But God wasn’t finished yet. Because God was pronouncing blessing, but when God pronounces a blessing he does so with a purpose. When God gives blessing. He does it for a reason, and God said “And in you and in your family all the families of the earth will be blessed.” And God repeated that to Abraham later, he said, “In you will all the nations of the earth be blessed.”

So when Jesus came and he was a grown man. He came to his hometown of Nazareth, and he was reminding some of those very people about their history. And he reminded them of someone, an Assyrian general by the name of Naaman, and he reminded them of a widow of Zarephath and how a prophet was sent to them. How many lepers were in Israel in the days of Naaman the Syrian? Jesus said there were many! How many of them were healed by the prophet of God? None.

And when Jesus started saying things like that, God’s chosen people became furious, and they were ready to take Jesus out and throw him over the edge of the cliff because he was being a traitor to them. And what happened to this people who was supposed to be a source of blessing to – a channel of blessing – to all nations? What happened to them is that they thought the blessing was for them, and they had become content that they themselves have received the blessing. And that all the rest of the world to be excluded. Is there any of that heart in us today?

God’s heart is for every nation. And so, John 3:16. The literal meaning of a translation in Yoloxochitl Mixtec says, “God’s heart hurts seeing the people of this world.” Why does God’s heart hurt?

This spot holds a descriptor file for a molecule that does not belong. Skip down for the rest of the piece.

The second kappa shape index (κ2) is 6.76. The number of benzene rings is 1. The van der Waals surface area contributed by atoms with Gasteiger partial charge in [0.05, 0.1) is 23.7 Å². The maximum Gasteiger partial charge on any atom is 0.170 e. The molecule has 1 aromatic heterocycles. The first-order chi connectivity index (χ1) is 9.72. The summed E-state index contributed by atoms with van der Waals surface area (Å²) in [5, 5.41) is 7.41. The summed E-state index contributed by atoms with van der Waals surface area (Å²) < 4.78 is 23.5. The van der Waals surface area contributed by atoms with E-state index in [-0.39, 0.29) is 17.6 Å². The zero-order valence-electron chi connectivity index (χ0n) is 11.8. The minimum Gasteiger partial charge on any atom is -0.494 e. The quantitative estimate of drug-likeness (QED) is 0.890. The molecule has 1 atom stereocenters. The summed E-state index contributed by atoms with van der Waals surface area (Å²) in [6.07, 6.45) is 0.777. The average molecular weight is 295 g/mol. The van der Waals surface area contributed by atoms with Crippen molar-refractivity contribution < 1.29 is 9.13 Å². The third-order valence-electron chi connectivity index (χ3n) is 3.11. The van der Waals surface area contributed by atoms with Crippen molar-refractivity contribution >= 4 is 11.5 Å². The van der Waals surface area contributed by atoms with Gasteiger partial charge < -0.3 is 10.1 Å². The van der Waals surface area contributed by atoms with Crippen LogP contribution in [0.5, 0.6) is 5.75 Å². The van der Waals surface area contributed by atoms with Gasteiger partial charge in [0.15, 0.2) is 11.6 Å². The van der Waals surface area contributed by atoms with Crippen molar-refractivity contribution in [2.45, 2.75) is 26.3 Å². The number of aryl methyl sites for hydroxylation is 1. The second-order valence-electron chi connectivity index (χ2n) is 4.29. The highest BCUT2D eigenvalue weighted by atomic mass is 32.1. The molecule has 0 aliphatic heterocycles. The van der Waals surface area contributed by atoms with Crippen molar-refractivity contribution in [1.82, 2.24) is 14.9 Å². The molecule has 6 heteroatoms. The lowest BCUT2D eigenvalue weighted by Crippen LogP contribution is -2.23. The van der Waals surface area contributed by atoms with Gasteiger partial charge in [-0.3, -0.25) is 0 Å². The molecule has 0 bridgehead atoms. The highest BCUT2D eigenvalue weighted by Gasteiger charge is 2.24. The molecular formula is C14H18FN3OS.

And that’s where we considered how God’s plan is to redeem to himself people from every nation. Telling Abraham “In you all the families of the earth will be blessed.” Jesus said, “Repentance and remission of sins should be preached in his name to all nations.” And our God says, “from from the rising of the sun to the going down of the same, my name shall be great among the nations.”

And so we can pray with the psalmist, “God be merciful to us, and bless us, and cause your face to shine upon us.” And that would be a very selfish prayer if it stopped there. But Psalm 67, the psalmist prayed that prayer and he goes on and he says, “So that your way may be known upon earth, and your salvation among all nations.”

Let’s pray that way. Now, All-Nations Bible Translation. Why Bible translation? After all, you and I can choose from nearly 500 different translations to read from – if we know English. But maybe the scales isn’t quite equal, because there are still language groups, there are still people for whom the Bible, the Scripture, the written Word of God is locked in an unknown tongue, it’s chained. They have no access to it in their most familiar language.